• Statuesque Stunner: The female Trainer's height is very impressive—she meets Simon Belmont at eye-level when he's standing straight up, and comparing character models reveals that she's taller than every woman not named Sheik, Rosalina, or Bayonetta—and Ultimate gives her a makeover to make her easier on the eyes.
  • Status Buff: Their Down Special, Deep Breathing, allows them to increase the power of their offensive moves for a few seconds should they be able to complete the animation of the move, while also slightly increasing their defense against all attacks. In Ultimate, Deep Breathing also increases their run speed, fall speed, and air speed, increasing their overall mobility on top of further increasing their power.
  • Title Drop: Their Final Smash, for their game series; this is also printed on their shirt.
  • Trailer Spoof: Their debut trailer originally looked like it was for Wii Fit U itself, instead of being a Smash trailer for a character from Wii Fit.
  • Weaponized Ball: Wii Fit Trainer's side special has them hit a volley ball to the other side of the stage, hitting anyone in the way.
  • Writing Around Trademarks: Their up special's official name is "Super Hoop" rather than "Hula Hoop", presumably for legal reasons.
     48 – Rosalina & Luma (Rosetta & Chiko)
3DS/Wii U 

Voiced by: Kerri Kane


Home Series: Super Mario Bros.
Debut: Super Mario Galaxy [Wii], 2007
Creator: Nintendo
Publisher: Nintendo

Playable in: 3DS/Wii U, Ultimate
Final Smash: Power Star (3DS/Wii U), Grand Star (Ultimate)


Head of the Comet Observatory and Guardian of the Cosmos, Rosalina travels the stars alongside her adoptive children, the Lumas. As a little girl, she went out to search for a baby Luma's mother and ended up eventually taking up the role herself. She guides their growth, watching them transform into Power Stars, planets, and even entire galaxies. After guiding Mario on his latest quest (at the time) to rescue Peach, she's become close to him and the gang, not being above joining their adventures.

Rosalina brings the Lumas with her into battle, working together with them to bring pain similar to the Ice Climbers. The difference is that, while the Ice Climbers are usually together, Rosalina can fight with her Luma from afar. The duo are more complex than others as a result, but using Rosalina and the Luma in sync can spell the difference between victory and defeat.

See Super Mario Bros.: Allies for more information on both characters in their origin series.

  • Action Mom: Rosalina is the adoptive Mother of the Lumas and has been known as the Mother of the Cosmos.
  • Adaptational Badass: Narrowly averted. While Rosalina was introduced as a competent guide character, she had one appearance as a playable character (spin-off games aside) prior to Smash, in Super Mario 3D World, and the closest thing to combat that she had been previously involved in was using the Comet Observatory to destroy Bowser's fleet in Galaxy. Played straight for the Lumas, which haven't been shown fighting in the Mario series, with their most notable feat being sacrificing themselves to neutralize Bowser's black hole in Super Mario Galaxy.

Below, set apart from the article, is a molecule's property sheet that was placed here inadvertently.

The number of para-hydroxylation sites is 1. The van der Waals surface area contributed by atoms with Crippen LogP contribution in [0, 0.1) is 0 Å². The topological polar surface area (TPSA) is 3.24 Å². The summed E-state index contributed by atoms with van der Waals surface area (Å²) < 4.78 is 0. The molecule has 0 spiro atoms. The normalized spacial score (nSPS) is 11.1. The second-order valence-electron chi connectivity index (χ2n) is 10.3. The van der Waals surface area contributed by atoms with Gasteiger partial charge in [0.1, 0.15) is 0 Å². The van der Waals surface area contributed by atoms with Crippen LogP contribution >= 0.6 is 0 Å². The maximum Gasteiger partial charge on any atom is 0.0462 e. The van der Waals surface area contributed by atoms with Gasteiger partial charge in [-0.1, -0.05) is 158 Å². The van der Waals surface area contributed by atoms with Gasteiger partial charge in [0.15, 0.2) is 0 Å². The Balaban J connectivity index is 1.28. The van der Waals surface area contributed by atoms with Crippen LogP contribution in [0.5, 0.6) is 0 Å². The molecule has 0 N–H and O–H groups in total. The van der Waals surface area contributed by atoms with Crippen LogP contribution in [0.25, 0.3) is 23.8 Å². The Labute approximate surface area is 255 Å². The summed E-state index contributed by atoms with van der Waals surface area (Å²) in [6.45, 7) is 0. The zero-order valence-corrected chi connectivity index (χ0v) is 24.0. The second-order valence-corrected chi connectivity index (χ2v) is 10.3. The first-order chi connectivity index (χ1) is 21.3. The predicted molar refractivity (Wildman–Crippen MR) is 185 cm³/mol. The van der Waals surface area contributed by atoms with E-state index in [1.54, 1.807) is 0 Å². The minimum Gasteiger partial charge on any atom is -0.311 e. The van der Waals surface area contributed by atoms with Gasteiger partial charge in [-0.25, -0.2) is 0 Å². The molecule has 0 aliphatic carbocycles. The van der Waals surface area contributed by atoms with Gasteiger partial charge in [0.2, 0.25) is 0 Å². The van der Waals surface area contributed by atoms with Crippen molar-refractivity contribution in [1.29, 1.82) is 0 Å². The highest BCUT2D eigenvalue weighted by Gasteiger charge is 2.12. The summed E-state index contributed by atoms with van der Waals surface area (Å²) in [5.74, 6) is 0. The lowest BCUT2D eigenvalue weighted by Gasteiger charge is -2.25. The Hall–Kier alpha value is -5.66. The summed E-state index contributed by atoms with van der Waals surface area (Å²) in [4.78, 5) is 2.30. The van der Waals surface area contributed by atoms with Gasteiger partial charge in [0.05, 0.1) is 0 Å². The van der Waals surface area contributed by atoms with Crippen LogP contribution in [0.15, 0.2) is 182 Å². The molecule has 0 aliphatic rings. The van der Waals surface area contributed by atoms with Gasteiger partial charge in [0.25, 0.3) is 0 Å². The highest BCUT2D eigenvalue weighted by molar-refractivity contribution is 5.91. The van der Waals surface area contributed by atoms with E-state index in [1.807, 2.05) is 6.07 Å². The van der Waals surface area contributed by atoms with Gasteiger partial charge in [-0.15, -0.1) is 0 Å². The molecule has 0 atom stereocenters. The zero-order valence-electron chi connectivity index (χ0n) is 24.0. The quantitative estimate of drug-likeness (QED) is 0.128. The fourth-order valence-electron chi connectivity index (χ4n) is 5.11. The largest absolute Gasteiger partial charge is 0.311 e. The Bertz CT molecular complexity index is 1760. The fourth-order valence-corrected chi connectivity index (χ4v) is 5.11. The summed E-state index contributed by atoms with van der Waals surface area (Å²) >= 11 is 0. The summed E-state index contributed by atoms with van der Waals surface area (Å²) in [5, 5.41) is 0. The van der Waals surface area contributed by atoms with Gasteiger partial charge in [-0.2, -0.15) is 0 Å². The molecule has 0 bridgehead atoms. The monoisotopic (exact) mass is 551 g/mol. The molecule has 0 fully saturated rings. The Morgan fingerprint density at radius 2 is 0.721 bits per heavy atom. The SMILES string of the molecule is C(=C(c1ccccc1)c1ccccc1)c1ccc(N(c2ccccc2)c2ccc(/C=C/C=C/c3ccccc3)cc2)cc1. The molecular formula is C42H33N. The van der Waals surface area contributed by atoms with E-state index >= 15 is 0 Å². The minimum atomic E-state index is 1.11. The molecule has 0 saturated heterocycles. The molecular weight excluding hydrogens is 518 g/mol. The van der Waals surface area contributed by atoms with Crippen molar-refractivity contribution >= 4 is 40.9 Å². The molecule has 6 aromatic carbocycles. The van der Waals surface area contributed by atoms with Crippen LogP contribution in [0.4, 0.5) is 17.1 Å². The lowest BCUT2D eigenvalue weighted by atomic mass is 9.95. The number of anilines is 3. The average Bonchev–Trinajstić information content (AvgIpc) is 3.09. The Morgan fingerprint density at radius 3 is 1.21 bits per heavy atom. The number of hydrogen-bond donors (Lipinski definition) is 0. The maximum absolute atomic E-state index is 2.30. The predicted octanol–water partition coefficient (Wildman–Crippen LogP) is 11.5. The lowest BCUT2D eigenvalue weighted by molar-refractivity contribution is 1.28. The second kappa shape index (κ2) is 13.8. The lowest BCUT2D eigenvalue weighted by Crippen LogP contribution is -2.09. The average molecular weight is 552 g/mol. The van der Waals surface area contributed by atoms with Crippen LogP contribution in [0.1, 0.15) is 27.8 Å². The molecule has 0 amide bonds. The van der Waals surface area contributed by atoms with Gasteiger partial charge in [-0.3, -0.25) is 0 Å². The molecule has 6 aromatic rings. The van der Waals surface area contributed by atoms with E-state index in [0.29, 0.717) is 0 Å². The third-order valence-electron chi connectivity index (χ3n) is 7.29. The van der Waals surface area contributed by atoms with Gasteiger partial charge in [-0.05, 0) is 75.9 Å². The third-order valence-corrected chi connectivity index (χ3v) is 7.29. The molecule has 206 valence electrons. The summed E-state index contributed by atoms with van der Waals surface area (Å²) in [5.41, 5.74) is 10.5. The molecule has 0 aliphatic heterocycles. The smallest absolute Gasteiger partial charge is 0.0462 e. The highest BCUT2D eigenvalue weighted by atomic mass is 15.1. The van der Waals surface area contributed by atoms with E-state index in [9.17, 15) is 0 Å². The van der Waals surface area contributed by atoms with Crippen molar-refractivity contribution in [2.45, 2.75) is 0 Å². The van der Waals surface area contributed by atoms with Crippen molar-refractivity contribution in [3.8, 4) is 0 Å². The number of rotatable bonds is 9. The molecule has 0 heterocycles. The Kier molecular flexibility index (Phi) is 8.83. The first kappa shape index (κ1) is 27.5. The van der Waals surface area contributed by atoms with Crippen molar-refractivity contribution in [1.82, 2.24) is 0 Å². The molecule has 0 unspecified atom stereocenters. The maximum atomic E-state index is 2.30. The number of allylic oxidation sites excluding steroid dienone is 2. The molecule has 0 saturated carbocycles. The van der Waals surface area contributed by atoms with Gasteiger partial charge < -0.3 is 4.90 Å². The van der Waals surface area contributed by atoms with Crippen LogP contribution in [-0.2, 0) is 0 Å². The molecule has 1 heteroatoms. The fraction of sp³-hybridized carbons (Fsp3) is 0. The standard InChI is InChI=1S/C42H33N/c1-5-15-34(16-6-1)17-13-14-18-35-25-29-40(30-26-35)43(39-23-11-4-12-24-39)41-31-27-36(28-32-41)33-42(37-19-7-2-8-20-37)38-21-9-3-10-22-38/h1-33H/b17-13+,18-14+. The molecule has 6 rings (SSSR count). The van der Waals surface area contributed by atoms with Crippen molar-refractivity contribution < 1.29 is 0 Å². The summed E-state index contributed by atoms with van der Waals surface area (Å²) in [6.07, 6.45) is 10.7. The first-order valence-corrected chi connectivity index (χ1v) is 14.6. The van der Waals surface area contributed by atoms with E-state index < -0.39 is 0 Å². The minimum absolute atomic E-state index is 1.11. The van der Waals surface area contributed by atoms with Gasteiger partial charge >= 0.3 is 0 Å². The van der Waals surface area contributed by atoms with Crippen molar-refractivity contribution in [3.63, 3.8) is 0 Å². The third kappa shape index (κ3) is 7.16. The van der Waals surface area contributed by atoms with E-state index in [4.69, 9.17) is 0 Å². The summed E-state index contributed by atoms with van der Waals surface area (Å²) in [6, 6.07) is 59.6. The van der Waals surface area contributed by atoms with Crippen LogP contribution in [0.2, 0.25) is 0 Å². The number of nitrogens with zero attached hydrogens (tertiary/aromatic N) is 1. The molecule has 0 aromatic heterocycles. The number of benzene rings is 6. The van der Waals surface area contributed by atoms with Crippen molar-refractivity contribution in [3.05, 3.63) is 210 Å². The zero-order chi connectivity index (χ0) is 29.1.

• Badass Adorable: Luma, a little star who is able to take on the likes of Bowser and Donkey Kong. Rosalina herself downplays it, but is nonetheless a beautiful young woman with a resemblance to Peach, and who can easily tango with the best of them while giving Luma commands.
  • Badass Family: Mama Rosalina and her adopted Star Babies.
  • Battle Intro: Glides in while trailing stars behind her, then twirls.
  • The Cameo: Amongst all the varieties of Luma that can follow Rosalina to battle, one of them is Polari, her black blue-eyed Luma partner from the original Super Mario Galaxy.
  • Charged Attack: Luma Shot, dealing more damage and sending Luma flying farther the longer it's charged.
  • Combat Stilettos: Not such a bother for her, as she mainly floats to move.
  • Difficult, but Awesome: Like with most Puppet Fighters, mastering the control of two Glass Cannons at the same time while keeping Rosalina in the fight isn't easy. Once that barrier is jumped though, players will be in control of a hard hitter that can cover a lot of ground with her partner, and that can hold her own even if said partner is taken out, with the added bonus of Luma spawning back again soon enough without needing input from Rosalina.
  • Dub Name Change:
    • The duo's name in Japan is Rosetta and Chiko. This is the same with every appearance they make.
    • Some European countries also have name changes. They become Estela and Destello in Spain, Rosalinda and Sfavillotto in Italy, and Rosalina becomes Harmonie in France.
  • Dynamic Entry: In their trailer, Rosalina and Luma make their entrance via a launch star, which just so happens to launch them right at Kirby and his warp star, making him lose control and plummet towards Rainbow Road.
  • Edible Ammunition: The Lumas can shoot Star Bits, which are their favorite food.
  • Everything's Better with Sparkles: She's much sparklier here than in the other games she's been in.
  • Exotic Eye Designs: Her reveal trailer shows she has sparkly eyes resembling a galaxy, fitting for a space-based guardian.
  • Fastball Special: One of their combo attacks consists of Rosalina sending the Luma barreling forward.
  • Flash Step: Her dodges, instead of having her move out of the way, have her disappearing from the screen for a fraction of a second.
  • Gag Censor: Attempting to look up Rosalina's gown gives you nothing but the cosmos beneath it. It's a literal black hole of censorship.
  • Glass Cannon: